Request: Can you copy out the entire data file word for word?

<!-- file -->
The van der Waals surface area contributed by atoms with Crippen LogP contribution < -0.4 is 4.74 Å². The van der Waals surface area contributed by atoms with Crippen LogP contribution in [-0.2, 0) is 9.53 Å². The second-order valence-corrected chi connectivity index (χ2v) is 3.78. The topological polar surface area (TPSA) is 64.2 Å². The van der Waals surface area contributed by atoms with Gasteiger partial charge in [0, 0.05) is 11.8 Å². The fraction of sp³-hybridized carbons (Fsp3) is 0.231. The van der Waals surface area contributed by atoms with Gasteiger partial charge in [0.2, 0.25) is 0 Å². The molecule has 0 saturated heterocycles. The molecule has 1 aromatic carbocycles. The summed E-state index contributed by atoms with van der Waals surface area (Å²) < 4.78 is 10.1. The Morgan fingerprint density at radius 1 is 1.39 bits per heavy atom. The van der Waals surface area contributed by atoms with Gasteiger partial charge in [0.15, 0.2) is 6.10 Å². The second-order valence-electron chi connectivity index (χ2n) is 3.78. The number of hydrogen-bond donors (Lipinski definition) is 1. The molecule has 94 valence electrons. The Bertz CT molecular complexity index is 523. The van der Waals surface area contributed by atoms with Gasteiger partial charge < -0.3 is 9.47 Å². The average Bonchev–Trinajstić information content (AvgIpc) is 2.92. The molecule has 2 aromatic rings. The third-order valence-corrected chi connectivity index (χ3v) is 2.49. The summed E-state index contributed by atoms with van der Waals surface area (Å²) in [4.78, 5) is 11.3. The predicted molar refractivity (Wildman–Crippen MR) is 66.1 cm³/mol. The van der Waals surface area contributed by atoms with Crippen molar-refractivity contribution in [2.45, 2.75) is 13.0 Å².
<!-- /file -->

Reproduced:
The van der Waals surface area contributed by atoms with Crippen LogP contribution < -0.4 is 4.74 Å². The van der Waals surface area contributed by atoms with Crippen LogP contribution in [-0.2, 0) is 9.53 Å². The second-order valence-corrected chi connectivity index (χ2v) is 3.78. The topological polar surface area (TPSA) is 64.2 Å². The van der Waals surface area contributed by atoms with Gasteiger partial charge in [0, 0.05) is 11.8 Å². The fraction of sp³-hybridized carbons (Fsp3) is 0.231. The van der Waals surface area contributed by atoms with Gasteiger partial charge in [0.2, 0.25) is 0 Å². The molecule has 0 saturated heterocycles. The molecule has 1 aromatic carbocycles. The summed E-state index contributed by atoms with van der Waals surface area (Å²) < 4.78 is 10.1. The Morgan fingerprint density at radius 1 is 1.39 bits per heavy atom. The van der Waals surface area contributed by atoms with Gasteiger partial charge in [0.15, 0.2) is 6.10 Å². The second-order valence-electron chi connectivity index (χ2n) is 3.78. The number of hydrogen-bond donors (Lipinski definition) is 1. The molecule has 94 valence electrons. The Bertz CT molecular complexity index is 523. The van der Waals surface area contributed by atoms with Gasteiger partial charge < -0.3 is 9.47 Å². The average Bonchev–Trinajstić information content (AvgIpc) is 2.92. The molecule has 2 aromatic rings. The third-order valence-corrected chi connectivity index (χ3v) is 2.49. The summed E-state index contributed by atoms with van der Waals surface area (Å²) in [4.78, 5) is 11.3. The predicted molar refractivity (Wildman–Crippen MR) is 66.1 cm³/mol. The van der Waals surface area contributed by atoms with Crippen molar-refractivity contribution in [2.45, 2.75) is 13.0 Å².